Author Richard N. Bolles attributes the passion behind 41 editions of What Color Is Your Parachute?(Parachute) to “Keeping the book absolutely up to date! Rethinking and rewriting as much as two-thirds of the book every year, and watching the book turn people’s lives around.” In its 41st edition with 10 million copies sold to date, this New York Times Best Seller continues to serve as a guide for job-hunters and career-changers around the globe. In the 100 year history of the National Career Development Association, this book obviously impacts a significant number of those years! While it may not have been around as long as Frank Parson's “Choosing a Vocation”, it is the most frequently updated book used in our profession.
Revised annually to incorporate new concepts and remain relevant to today’s job-seeker, this manual continues to provide a practical approach for individuals seeking to take control of their next steps and serves as a tool for those in partnership with career counseling professionals. Hands-on exercises throughout the book keep the reader accountable to applying the words on the page to their unique self and circumstances, in order to move forward in discovering their hopes and career possibilities. In a changing world and ever-reinvented workplace, Bolles (2013) begins with hope as the first point of exploration for the job-seeker/career-changer, stating that, “it must be hope that we seek, above and before all else; the only question is, how do we find it?” (p.1). He goes on to explore the four key components.
As career professionals, we are tasked daily with helping and empowering our clients to uncover their passions, pursue their goals, identify opportunities, and break down potential barriers, while continually balancing the unique and immediate needs of each individual’s circumstances. Our clients must reach within to find the hope that propels them toward their next career steps, pairing that hope with resources, knowledge, and guidelines that make the process concrete and tangible. The newest edition of Parachute provides an opportunity to organize around and successfully move through the job-search process.
Key Insights From the Author, Richard Bolles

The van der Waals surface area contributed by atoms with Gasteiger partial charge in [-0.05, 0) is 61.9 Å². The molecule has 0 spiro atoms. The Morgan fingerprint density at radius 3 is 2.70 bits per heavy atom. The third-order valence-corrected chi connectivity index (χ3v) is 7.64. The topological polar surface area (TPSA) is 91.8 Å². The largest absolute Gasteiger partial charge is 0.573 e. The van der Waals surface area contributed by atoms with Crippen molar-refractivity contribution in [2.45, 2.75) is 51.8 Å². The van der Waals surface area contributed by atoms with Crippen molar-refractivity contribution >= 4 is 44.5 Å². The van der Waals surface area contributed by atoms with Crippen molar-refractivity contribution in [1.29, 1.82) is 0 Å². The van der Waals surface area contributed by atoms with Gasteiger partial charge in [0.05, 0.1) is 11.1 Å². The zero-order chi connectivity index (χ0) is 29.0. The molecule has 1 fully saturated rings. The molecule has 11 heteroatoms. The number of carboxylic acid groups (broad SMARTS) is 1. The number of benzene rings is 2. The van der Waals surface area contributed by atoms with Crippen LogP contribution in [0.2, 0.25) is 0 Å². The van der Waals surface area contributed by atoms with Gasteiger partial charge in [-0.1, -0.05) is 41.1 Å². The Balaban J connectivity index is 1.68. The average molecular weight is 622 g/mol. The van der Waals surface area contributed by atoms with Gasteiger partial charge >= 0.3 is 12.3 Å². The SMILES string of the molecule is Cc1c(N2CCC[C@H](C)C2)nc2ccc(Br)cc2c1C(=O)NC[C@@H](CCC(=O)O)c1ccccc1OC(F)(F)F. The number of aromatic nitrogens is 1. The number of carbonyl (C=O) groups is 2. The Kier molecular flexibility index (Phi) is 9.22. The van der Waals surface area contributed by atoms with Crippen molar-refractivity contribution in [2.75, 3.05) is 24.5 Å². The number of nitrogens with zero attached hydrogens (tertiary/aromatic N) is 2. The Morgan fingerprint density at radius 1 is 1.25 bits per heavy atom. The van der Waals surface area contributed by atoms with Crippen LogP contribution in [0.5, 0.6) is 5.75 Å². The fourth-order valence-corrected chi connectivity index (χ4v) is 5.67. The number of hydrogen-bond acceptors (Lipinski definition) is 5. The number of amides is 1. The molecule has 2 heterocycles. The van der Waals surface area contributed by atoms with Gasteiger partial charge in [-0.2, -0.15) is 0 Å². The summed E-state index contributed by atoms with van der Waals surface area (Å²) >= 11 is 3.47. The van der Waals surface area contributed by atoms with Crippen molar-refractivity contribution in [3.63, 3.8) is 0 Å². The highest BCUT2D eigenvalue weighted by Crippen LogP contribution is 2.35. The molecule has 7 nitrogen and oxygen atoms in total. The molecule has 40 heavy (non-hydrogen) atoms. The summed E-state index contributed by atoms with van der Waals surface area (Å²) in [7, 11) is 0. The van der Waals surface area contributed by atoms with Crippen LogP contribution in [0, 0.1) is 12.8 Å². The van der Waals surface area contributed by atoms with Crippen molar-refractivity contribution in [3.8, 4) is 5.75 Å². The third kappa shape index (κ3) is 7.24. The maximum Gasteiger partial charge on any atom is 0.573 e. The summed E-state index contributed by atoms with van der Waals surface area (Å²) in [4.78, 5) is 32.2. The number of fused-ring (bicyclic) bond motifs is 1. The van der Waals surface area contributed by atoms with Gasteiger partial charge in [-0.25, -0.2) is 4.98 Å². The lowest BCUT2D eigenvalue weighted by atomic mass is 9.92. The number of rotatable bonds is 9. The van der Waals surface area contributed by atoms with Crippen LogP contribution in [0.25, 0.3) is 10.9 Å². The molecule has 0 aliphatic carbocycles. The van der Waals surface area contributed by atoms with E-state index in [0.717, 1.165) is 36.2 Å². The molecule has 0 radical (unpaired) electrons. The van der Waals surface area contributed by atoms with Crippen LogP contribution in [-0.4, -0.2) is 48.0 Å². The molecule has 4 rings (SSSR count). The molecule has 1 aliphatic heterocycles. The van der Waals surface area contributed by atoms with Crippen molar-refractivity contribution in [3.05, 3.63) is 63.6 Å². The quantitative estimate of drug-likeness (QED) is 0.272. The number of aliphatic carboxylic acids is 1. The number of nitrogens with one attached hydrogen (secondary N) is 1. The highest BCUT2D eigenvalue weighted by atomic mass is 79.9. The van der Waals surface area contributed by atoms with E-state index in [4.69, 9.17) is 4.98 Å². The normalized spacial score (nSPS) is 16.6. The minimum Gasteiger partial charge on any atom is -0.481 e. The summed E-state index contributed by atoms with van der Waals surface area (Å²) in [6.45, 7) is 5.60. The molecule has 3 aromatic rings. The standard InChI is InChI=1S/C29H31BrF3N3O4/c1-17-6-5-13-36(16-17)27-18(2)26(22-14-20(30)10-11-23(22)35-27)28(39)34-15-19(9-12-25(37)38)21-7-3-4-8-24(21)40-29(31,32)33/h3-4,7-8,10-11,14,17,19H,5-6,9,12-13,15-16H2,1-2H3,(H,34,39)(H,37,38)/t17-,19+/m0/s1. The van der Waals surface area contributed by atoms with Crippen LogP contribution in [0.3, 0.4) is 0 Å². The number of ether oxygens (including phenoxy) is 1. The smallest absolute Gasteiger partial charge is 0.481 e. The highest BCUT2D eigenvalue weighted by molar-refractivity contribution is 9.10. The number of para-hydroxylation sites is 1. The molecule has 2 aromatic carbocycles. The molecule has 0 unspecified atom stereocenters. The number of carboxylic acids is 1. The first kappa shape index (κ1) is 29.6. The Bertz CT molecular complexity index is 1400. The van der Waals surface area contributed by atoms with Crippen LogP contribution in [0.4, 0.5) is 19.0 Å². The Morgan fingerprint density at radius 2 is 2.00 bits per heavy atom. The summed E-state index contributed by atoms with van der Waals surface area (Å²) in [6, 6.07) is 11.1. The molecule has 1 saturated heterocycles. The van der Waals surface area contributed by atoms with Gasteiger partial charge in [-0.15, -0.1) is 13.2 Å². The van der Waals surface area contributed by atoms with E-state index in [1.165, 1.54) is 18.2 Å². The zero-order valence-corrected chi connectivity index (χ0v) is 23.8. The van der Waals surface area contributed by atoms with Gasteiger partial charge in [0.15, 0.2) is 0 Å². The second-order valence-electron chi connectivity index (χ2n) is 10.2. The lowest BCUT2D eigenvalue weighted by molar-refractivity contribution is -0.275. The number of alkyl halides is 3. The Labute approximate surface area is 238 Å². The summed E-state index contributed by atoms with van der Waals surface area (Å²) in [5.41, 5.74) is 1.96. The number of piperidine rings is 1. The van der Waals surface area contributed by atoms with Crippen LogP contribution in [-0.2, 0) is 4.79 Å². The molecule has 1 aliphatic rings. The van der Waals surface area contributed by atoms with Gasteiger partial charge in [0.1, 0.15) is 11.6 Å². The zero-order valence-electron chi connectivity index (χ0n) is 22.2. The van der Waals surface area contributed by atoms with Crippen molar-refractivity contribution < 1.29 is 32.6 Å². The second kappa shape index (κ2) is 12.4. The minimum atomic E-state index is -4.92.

Explanation of the roots of What Color Is Your Parachute:
“When I had a job ministering to the campus ministers of ten Protestant denominations, all of whom were losing their jobs due to budget crunches, naturally my thoughts turned to writing another 31 page pamphlet to help them. But I didn’t know anything about the job-hunt, so I traveled all over the country, 68,000 miles total, asking two questions of whatever expert I could find:
If these guys want to leave the ministry, how do they go about changing careers without having to go back to college for four years?
If these guys try resumes, agencies, and ads in their job-hunt, and none of these work for them, what’s Plan B?
Finally, I stumbled across someone who actually knew the answers to these questions. I typed out my notes on a Selectric Typewriter, took them down to a local copy shop, asked them to bind the pages, and then I slapped a silly title on it – What Color Is Your Parachute? (apropos of a common expression in that day, ‘I’ve decided to bail out’) and distributed it to the people I was trying to help.”
Describing the major industry shifts/trends across 41 editions:
“During the forty one years I’ve been writing and rewriting Parachute, I’ve seen no change in the substance or essence of the job-hunt, but dramatic change in the form. The essence of the job-hunt is that the human activity it is most similar to is dating- You wanna try this, to see if we like each other? If that works, do you want to go steady? The job interview for forty years or more has begun with Do we like each other enough to try this thing out? It is a decision both parties must make. The form, however, can change and has changed, largely due to the Internet.
Best way to approach employers forty years ago was through a piece of paper, a resume. Best way today is by someone introducing you, who knows you but also knows them. Substance Change: Zero. Form Change: Dramatic.”
How readers can best use the 2013 edition of Parachute:
“Read just the first six chapters to get a feel for the entire career-changing and job-hunting process. Then go back and actually DO the exercises in chapter 5. Later, read the chapters on interviewing and salary negotiations.”
The book’s MAJOR take-away:
“Even if the cultural, economic, and geographical forces we are up against seem insurmountable, there is still at least 5% that is within our control, and we should work on that.”
Takeaway for new authors focused on writing career and job-finding books:
“The worst thing you could do is to write something just to make money. Always make helping people your first obsession. Within your chosen field or subject matter, write only about the subjects that you feel passionate about. Readers look for energy in the writing they love to read, and passion conveys that energy.”
Richard Bolles is a featured speaker at the NCDA Global Career Development Conference in Boston, July 2013.
Bolles, R.N. (2013). What color is your parachute (41st ed.). New York, NY: Ten Speed Press.
Jenn Long, M.Ed., is a Career Counselor in the College of Business Career Management Center at Colorado State University. Prior to her work in career counseling, Jenn spentfive years with the Corporate Executive Board, best practice research firm, serving senior-level executives of fortune 500 and global 3000 companies to promote strategic development and innovative thinking. Supporting the career development of high potential employees within a corporate setting led to her desire to help college students think strategically about pursuing their passions. She can be reached through e-mail at firstname.lastname@example.org.